US oil settles down 70 cents, at $33.27 a barrel

Chinese laborers repair an oil pumping unit at Huabei oil field.
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U.S. oil lurched to new 12-year lows before paring losses slightly on Thursday, with some traders betting a rout triggered by fears over China demand and swelling U.S. stockpiles had run its course, for now.

Global benchmark Brent crude fell as much as 6 percent to nearly $32 a barrel, its lowest level since at least April 2004, as another free fall in the Chinese stock market rattled investors already concerned by the world glut in crude.

But by midmorning trade in New York, Brent pared those losses as some traders took profits after prices slid nearly 14 percent in four days.

"I'll say it's oversold on a short-term basis, though I am an oil bear," said Tariq Zahir, who trades mostly longer-dated spreads in U.S. West Texas Intermediate crude futures (WTI) for the Long Island, New York-based Tyche Capital Advisors fund.

"There's covering and also some panic buying in an attempt to support WTI at above $32."

Brent was 45 cents lower at $33.78 a barrel after sliding during European trading to a low of $32.16, a level last seen in April 2004.

WTI settled down 70 cents, or 2.06 percent, at $33.27 a barrel.

Both benchmarks briefly traded higher as well.

China allowed its yuan currency to slip on Thursday, sending regional currencies and stock markets tumbling globally. Stock market trading was suspended less than half an hour after opening after sharp falls triggered a new circuit-breaking mechanism for a second time since its introduction this week.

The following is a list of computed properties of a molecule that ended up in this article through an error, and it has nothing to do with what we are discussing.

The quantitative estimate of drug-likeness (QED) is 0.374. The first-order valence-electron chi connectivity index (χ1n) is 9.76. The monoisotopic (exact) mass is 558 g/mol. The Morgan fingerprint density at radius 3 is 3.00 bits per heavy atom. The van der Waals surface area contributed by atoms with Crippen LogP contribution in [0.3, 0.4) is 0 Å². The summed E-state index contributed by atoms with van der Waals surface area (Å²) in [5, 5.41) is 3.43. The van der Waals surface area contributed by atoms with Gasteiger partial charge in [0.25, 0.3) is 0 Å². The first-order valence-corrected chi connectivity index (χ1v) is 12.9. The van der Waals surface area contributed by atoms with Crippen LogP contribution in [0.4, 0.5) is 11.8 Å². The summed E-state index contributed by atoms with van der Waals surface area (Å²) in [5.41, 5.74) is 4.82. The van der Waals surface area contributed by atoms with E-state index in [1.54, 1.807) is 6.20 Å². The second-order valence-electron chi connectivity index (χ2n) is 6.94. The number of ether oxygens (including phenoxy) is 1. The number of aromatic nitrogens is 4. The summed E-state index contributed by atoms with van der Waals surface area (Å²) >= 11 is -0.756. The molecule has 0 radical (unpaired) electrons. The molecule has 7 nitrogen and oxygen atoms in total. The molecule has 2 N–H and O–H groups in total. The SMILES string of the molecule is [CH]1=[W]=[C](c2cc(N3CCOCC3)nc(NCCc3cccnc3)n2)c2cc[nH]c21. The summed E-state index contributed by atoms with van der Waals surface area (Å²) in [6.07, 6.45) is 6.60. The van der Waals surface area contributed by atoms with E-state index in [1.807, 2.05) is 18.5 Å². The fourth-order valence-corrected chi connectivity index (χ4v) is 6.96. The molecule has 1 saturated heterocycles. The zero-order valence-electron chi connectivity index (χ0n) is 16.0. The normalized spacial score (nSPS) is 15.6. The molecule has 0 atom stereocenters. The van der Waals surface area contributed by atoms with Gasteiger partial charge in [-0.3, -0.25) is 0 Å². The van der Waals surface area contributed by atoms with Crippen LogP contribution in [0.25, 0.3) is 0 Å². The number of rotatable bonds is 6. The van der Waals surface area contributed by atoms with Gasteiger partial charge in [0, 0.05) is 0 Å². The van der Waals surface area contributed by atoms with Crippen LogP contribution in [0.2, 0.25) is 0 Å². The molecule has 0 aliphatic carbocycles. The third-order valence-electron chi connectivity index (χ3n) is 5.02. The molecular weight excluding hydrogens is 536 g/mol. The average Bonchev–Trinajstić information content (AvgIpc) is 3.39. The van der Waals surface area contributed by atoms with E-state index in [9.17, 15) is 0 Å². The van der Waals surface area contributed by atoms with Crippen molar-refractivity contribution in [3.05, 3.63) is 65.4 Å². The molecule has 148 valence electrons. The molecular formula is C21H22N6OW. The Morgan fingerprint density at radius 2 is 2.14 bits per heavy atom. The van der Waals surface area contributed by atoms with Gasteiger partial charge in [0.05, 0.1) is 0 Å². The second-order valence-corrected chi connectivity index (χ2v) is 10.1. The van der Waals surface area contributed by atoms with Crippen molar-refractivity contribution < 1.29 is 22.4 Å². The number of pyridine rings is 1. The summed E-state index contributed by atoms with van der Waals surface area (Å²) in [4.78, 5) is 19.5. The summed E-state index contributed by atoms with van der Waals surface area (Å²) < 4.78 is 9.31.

The crash raises the risk of slowing demand from the world's No. 2 oil consumer, threatening to prolong an over year-long supply overhang.

How is cheaper oil impacting the US?
How is cheaper oil impacting the US?

"For sure, a minus 7 percent for oil over two days on just China, and a blowup of the whole macro trade, was not something I was expecting to see in the first two days of the year," said Doug King, fund manager in London for the $220 million Singapore-based Merchant Commodity Fund.

U.S. government data on Wednesday showed a 10.6 million-barrel surge in gasoline supplies, the biggest weekly build since 1993, rattling investors already concerned by near-record production and massive stockpiles around the world.

Prices also trimmed early losses after violence in the Middle East and North Africa offered a measure of support.

A military training center in the Libyan town of Zliten was hit by a truck bomb, causing dozens of casualties, witnesses said, while dozens of air strikes hit the Yemeni capital Sanaa.

Oil's rapid fall has made a prediction that Goldman Sachs made last year that crude could fall as low as $20 a barrel seem less outlandish than it then seemed.